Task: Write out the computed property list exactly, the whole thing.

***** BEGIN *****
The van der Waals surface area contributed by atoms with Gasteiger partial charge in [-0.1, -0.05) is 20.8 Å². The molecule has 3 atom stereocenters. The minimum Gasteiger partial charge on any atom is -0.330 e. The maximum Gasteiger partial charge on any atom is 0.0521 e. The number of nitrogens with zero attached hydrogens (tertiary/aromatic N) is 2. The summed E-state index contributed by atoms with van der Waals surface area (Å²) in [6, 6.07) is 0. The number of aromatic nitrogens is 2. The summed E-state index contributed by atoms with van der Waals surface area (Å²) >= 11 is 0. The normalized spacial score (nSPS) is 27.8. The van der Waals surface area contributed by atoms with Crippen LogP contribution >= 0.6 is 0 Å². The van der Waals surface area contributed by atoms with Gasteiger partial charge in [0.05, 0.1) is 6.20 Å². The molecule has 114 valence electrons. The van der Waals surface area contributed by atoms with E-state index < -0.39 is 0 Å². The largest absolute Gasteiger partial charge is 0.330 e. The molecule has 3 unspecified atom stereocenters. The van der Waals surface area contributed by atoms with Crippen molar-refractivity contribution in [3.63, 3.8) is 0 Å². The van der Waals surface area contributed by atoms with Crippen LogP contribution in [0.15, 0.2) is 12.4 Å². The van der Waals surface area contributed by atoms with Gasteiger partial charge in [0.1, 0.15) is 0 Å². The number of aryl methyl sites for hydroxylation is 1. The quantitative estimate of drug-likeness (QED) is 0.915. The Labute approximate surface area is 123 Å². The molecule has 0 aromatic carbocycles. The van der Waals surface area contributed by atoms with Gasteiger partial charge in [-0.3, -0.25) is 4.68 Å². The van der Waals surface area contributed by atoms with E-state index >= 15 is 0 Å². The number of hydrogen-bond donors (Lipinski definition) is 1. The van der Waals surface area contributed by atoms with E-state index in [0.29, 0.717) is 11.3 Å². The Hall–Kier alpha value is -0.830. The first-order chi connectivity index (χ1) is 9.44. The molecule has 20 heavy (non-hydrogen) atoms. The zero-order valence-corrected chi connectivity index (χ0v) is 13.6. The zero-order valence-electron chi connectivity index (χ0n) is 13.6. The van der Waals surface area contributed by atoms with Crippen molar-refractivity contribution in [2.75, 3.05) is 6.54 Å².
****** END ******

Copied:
The van der Waals surface area contributed by atoms with Gasteiger partial charge in [-0.1, -0.05) is 20.8 Å². The molecule has 3 atom stereocenters. The minimum Gasteiger partial charge on any atom is -0.330 e. The maximum Gasteiger partial charge on any atom is 0.0521 e. The number of nitrogens with zero attached hydrogens (tertiary/aromatic N) is 2. The summed E-state index contributed by atoms with van der Waals surface area (Å²) in [6, 6.07) is 0. The number of aromatic nitrogens is 2. The summed E-state index contributed by atoms with van der Waals surface area (Å²) >= 11 is 0. The normalized spacial score (nSPS) is 27.8. The van der Waals surface area contributed by atoms with Crippen LogP contribution >= 0.6 is 0 Å². The van der Waals surface area contributed by atoms with Gasteiger partial charge in [0.05, 0.1) is 6.20 Å². The molecule has 114 valence electrons. The van der Waals surface area contributed by atoms with E-state index < -0.39 is 0 Å². The largest absolute Gasteiger partial charge is 0.330 e. The molecule has 3 unspecified atom stereocenters. The van der Waals surface area contributed by atoms with Crippen molar-refractivity contribution in [3.63, 3.8) is 0 Å². The van der Waals surface area contributed by atoms with Crippen LogP contribution in [0.15, 0.2) is 12.4 Å². The van der Waals surface area contributed by atoms with Gasteiger partial charge in [0.1, 0.15) is 0 Å². The number of aryl methyl sites for hydroxylation is 1. The quantitative estimate of drug-likeness (QED) is 0.915. The Labute approximate surface area is 123 Å². The molecule has 0 aromatic carbocycles. The van der Waals surface area contributed by atoms with Gasteiger partial charge in [-0.3, -0.25) is 4.68 Å². The van der Waals surface area contributed by atoms with E-state index >= 15 is 0 Å². The number of hydrogen-bond donors (Lipinski definition) is 1. The van der Waals surface area contributed by atoms with E-state index in [0.29, 0.717) is 11.3 Å². The Hall–Kier alpha value is -0.830. The first-order chi connectivity index (χ1) is 9.44. The molecule has 20 heavy (non-hydrogen) atoms. The zero-order valence-corrected chi connectivity index (χ0v) is 13.6. The zero-order valence-electron chi connectivity index (χ0n) is 13.6. The van der Waals surface area contributed by atoms with Crippen molar-refractivity contribution in [2.75, 3.05) is 6.54 Å².